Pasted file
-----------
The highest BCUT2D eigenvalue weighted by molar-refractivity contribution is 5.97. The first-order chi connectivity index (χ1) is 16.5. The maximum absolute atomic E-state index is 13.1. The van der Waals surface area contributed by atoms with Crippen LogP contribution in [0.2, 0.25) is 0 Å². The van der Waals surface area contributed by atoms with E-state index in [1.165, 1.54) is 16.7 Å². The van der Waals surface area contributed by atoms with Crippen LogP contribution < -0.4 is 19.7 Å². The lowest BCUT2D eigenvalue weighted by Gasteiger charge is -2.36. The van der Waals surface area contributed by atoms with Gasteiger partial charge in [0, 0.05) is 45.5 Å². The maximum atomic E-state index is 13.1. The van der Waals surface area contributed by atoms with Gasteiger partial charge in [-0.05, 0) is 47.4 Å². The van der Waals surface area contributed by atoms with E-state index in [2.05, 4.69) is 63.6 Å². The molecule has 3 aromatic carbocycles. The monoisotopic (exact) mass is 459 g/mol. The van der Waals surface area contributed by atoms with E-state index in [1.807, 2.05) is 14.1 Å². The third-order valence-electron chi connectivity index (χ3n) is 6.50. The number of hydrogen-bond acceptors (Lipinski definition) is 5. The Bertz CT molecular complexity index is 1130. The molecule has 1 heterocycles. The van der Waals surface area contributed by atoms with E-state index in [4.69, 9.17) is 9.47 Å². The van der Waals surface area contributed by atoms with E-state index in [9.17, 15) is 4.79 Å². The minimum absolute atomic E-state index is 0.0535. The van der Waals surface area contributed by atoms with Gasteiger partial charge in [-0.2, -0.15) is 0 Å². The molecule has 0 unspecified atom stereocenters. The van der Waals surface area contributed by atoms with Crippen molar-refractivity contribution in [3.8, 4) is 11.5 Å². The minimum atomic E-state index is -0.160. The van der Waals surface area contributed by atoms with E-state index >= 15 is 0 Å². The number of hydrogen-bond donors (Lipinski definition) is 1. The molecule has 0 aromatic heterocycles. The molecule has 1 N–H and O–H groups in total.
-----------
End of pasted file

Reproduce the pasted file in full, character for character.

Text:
The highest BCUT2D eigenvalue weighted by molar-refractivity contribution is 5.97. The first-order chi connectivity index (χ1) is 16.5. The maximum absolute atomic E-state index is 13.1. The van der Waals surface area contributed by atoms with Crippen LogP contribution in [0.2, 0.25) is 0 Å². The van der Waals surface area contributed by atoms with E-state index in [1.165, 1.54) is 16.7 Å². The van der Waals surface area contributed by atoms with Crippen LogP contribution < -0.4 is 19.7 Å². The lowest BCUT2D eigenvalue weighted by Gasteiger charge is -2.36. The van der Waals surface area contributed by atoms with Gasteiger partial charge in [0, 0.05) is 45.5 Å². The maximum atomic E-state index is 13.1. The van der Waals surface area contributed by atoms with Gasteiger partial charge in [-0.05, 0) is 47.4 Å². The van der Waals surface area contributed by atoms with E-state index in [2.05, 4.69) is 63.6 Å². The molecule has 3 aromatic carbocycles. The monoisotopic (exact) mass is 459 g/mol. The van der Waals surface area contributed by atoms with E-state index in [1.807, 2.05) is 14.1 Å². The third-order valence-electron chi connectivity index (χ3n) is 6.50. The number of hydrogen-bond acceptors (Lipinski definition) is 5. The Bertz CT molecular complexity index is 1130. The molecule has 1 heterocycles. The van der Waals surface area contributed by atoms with E-state index in [4.69, 9.17) is 9.47 Å². The van der Waals surface area contributed by atoms with E-state index in [9.17, 15) is 4.79 Å². The minimum absolute atomic E-state index is 0.0535. The van der Waals surface area contributed by atoms with Gasteiger partial charge in [-0.2, -0.15) is 0 Å². The molecule has 0 unspecified atom stereocenters. The van der Waals surface area contributed by atoms with Crippen molar-refractivity contribution in [3.8, 4) is 11.5 Å². The minimum atomic E-state index is -0.160. The van der Waals surface area contributed by atoms with E-state index >= 15 is 0 Å². The number of hydrogen-bond donors (Lipinski definition) is 1. The molecule has 0 aromatic heterocycles. The molecule has 1 N–H and O–H groups in total.